Recent signals from the Biden administration are giving Palestinian leaders cause for hope that a meaningful two-state solution is back on track, even if the road ahead remains long and arduous. Some aid to the United Nations Relief and Works Agency, which cares for Palestinian refugees, will resume; some bilateral assistance for certain projects and humanitarian concerns in the occupied territories will come back online; and the State Department will go back to referring to Gaza and the West Bank, including East Jerusalem, as “occupied.”

While hope is generally a good thing, it would be wrong to believe that the current administration is planning to prioritize peacemaking or that it will take serious action to change the status quo. This won’t take place while it is promising to continue past policies of shielding Israel and Israeli officials from accountability at the United Nations and before the International Criminal Court.

Palliatives in the form of economic assistance have proven to be a chimera meant to divert attention away from reality. U.S. diplomacy has acquiesced to indefinite Israeli sovereignty over the West Bank and the marginalization of Gaza. The best the Palestinians should hope for is more of the same—a sort of souped up limited self-governance within the enclaves where they currently reside. Just enough will be done so there is some constructive deniability about what is taking place, namely the separate and unequal treatment of Palestinians and Israelis described by a growing number of human rights experts as apartheid.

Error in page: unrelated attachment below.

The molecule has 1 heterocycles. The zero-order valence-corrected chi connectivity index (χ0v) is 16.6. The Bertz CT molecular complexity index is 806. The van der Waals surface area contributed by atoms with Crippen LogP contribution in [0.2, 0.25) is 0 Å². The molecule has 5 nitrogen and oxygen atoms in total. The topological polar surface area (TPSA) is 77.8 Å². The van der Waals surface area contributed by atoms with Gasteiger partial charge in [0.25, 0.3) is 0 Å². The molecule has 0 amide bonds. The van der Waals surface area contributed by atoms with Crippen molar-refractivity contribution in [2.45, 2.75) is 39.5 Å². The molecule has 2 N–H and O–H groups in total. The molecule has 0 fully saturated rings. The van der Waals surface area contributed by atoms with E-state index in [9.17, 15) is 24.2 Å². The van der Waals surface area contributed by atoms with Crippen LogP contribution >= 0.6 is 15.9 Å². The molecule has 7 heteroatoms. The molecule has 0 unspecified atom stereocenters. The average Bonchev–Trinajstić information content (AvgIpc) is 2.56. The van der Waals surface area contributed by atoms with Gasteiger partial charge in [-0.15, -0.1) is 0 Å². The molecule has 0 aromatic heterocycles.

At this moment of racial reckoning in the United States, when policymakers are considering how to address systemic inequality and injustice, how can Washington continue to materially support a system of ethnoreligious domination in Israel and the occupied Palestinian territories? At a time when a U.S. secretary of state has hired a black woman to serve as the first ever diversity and inclusion chief to reform the way the department operates, why is the Palestinian-Israel issue being treated in such a business-as-usual fashion? Why are the same pat statements about the parties needing to return to the negotiating table being used? And why is the United States saying that it supports a two-state solution even as Israeli settlements expand, entire Palestinian communities are being erased, and settlers are running amok and pillaging Palestinian property?